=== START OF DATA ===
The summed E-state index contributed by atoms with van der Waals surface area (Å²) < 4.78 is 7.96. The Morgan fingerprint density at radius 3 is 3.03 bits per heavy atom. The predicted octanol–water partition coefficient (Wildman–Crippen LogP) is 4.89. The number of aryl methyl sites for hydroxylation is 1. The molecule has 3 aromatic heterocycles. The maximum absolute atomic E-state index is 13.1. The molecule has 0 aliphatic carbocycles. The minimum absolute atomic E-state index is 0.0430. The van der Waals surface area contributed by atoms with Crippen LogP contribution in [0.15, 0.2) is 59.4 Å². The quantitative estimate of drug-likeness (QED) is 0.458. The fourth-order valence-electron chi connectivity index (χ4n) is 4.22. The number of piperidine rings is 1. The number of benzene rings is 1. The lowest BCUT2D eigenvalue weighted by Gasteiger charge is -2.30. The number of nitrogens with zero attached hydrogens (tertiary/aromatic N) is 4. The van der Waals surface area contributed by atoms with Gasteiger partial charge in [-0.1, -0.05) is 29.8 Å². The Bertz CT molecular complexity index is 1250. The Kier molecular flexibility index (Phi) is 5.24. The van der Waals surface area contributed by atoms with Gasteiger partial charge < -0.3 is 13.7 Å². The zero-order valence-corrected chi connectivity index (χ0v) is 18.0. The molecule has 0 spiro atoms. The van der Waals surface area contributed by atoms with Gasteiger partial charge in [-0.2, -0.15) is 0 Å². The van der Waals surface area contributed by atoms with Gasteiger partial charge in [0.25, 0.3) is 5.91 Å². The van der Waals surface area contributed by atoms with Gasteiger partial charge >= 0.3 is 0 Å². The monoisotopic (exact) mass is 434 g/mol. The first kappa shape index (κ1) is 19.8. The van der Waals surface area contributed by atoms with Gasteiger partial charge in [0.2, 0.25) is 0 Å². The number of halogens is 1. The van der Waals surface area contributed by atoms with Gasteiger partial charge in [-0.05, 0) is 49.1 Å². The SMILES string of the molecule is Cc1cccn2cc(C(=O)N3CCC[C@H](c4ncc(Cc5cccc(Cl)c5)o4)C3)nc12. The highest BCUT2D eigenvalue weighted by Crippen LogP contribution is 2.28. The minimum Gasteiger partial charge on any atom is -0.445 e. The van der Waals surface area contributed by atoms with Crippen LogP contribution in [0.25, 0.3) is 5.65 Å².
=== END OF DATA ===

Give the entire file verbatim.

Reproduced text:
The summed E-state index contributed by atoms with van der Waals surface area (Å²) < 4.78 is 7.96. The Morgan fingerprint density at radius 3 is 3.03 bits per heavy atom. The predicted octanol–water partition coefficient (Wildman–Crippen LogP) is 4.89. The number of aryl methyl sites for hydroxylation is 1. The molecule has 3 aromatic heterocycles. The maximum absolute atomic E-state index is 13.1. The molecule has 0 aliphatic carbocycles. The minimum absolute atomic E-state index is 0.0430. The van der Waals surface area contributed by atoms with Crippen LogP contribution in [0.15, 0.2) is 59.4 Å². The quantitative estimate of drug-likeness (QED) is 0.458. The fourth-order valence-electron chi connectivity index (χ4n) is 4.22. The number of piperidine rings is 1. The number of benzene rings is 1. The lowest BCUT2D eigenvalue weighted by Gasteiger charge is -2.30. The number of nitrogens with zero attached hydrogens (tertiary/aromatic N) is 4. The van der Waals surface area contributed by atoms with Gasteiger partial charge in [-0.1, -0.05) is 29.8 Å². The Bertz CT molecular complexity index is 1250. The Kier molecular flexibility index (Phi) is 5.24. The van der Waals surface area contributed by atoms with Gasteiger partial charge < -0.3 is 13.7 Å². The zero-order valence-corrected chi connectivity index (χ0v) is 18.0. The molecule has 0 spiro atoms. The van der Waals surface area contributed by atoms with Gasteiger partial charge in [-0.2, -0.15) is 0 Å². The van der Waals surface area contributed by atoms with Gasteiger partial charge in [0.25, 0.3) is 5.91 Å². The van der Waals surface area contributed by atoms with Gasteiger partial charge >= 0.3 is 0 Å². The monoisotopic (exact) mass is 434 g/mol. The first kappa shape index (κ1) is 19.8. The van der Waals surface area contributed by atoms with Gasteiger partial charge in [0.2, 0.25) is 0 Å². The number of halogens is 1. The van der Waals surface area contributed by atoms with Gasteiger partial charge in [-0.05, 0) is 49.1 Å². The SMILES string of the molecule is Cc1cccn2cc(C(=O)N3CCC[C@H](c4ncc(Cc5cccc(Cl)c5)o4)C3)nc12. The highest BCUT2D eigenvalue weighted by Crippen LogP contribution is 2.28. The minimum Gasteiger partial charge on any atom is -0.445 e. The van der Waals surface area contributed by atoms with Crippen LogP contribution in [0.25, 0.3) is 5.65 Å².